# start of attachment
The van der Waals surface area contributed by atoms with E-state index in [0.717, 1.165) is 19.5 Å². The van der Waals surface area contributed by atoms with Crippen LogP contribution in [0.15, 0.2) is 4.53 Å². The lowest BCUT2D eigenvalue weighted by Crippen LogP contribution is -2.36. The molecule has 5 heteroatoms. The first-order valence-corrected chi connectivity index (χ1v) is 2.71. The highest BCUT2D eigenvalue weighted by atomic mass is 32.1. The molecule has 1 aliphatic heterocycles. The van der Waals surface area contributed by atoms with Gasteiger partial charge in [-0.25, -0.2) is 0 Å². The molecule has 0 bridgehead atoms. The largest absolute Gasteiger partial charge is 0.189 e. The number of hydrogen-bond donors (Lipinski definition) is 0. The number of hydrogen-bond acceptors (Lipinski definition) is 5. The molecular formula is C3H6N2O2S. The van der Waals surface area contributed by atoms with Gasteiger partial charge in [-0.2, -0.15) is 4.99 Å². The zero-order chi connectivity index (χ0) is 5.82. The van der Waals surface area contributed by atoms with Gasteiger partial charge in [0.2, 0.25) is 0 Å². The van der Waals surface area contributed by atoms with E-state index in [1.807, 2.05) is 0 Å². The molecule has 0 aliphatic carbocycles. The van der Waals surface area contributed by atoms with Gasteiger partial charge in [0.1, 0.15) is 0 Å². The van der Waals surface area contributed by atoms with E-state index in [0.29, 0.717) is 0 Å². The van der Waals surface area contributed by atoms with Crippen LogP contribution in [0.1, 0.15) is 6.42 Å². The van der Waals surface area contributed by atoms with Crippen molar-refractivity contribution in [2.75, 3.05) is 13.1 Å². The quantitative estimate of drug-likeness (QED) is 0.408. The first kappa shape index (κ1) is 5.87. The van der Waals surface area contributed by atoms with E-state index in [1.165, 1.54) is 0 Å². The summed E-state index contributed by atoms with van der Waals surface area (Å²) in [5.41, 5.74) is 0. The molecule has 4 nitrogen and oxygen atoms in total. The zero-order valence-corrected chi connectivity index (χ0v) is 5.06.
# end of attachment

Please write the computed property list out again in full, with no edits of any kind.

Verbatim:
The van der Waals surface area contributed by atoms with E-state index in [0.717, 1.165) is 19.5 Å². The van der Waals surface area contributed by atoms with Crippen LogP contribution in [0.15, 0.2) is 4.53 Å². The lowest BCUT2D eigenvalue weighted by Crippen LogP contribution is -2.36. The molecule has 5 heteroatoms. The first-order valence-corrected chi connectivity index (χ1v) is 2.71. The highest BCUT2D eigenvalue weighted by atomic mass is 32.1. The molecule has 1 aliphatic heterocycles. The van der Waals surface area contributed by atoms with Gasteiger partial charge in [-0.25, -0.2) is 0 Å². The molecule has 0 bridgehead atoms. The largest absolute Gasteiger partial charge is 0.189 e. The number of hydrogen-bond donors (Lipinski definition) is 0. The number of hydrogen-bond acceptors (Lipinski definition) is 5. The molecular formula is C3H6N2O2S. The van der Waals surface area contributed by atoms with Gasteiger partial charge in [-0.2, -0.15) is 4.99 Å². The zero-order chi connectivity index (χ0) is 5.82. The van der Waals surface area contributed by atoms with Gasteiger partial charge in [0.2, 0.25) is 0 Å². The van der Waals surface area contributed by atoms with E-state index in [1.807, 2.05) is 0 Å². The molecule has 0 aliphatic carbocycles. The van der Waals surface area contributed by atoms with Gasteiger partial charge in [0.1, 0.15) is 0 Å². The van der Waals surface area contributed by atoms with E-state index in [0.29, 0.717) is 0 Å². The van der Waals surface area contributed by atoms with Crippen LogP contribution in [0.1, 0.15) is 6.42 Å². The van der Waals surface area contributed by atoms with Crippen molar-refractivity contribution in [2.75, 3.05) is 13.1 Å². The quantitative estimate of drug-likeness (QED) is 0.408. The first kappa shape index (κ1) is 5.87. The van der Waals surface area contributed by atoms with E-state index in [1.165, 1.54) is 0 Å². The summed E-state index contributed by atoms with van der Waals surface area (Å²) in [5.41, 5.74) is 0. The molecule has 4 nitrogen and oxygen atoms in total. The zero-order valence-corrected chi connectivity index (χ0v) is 5.06.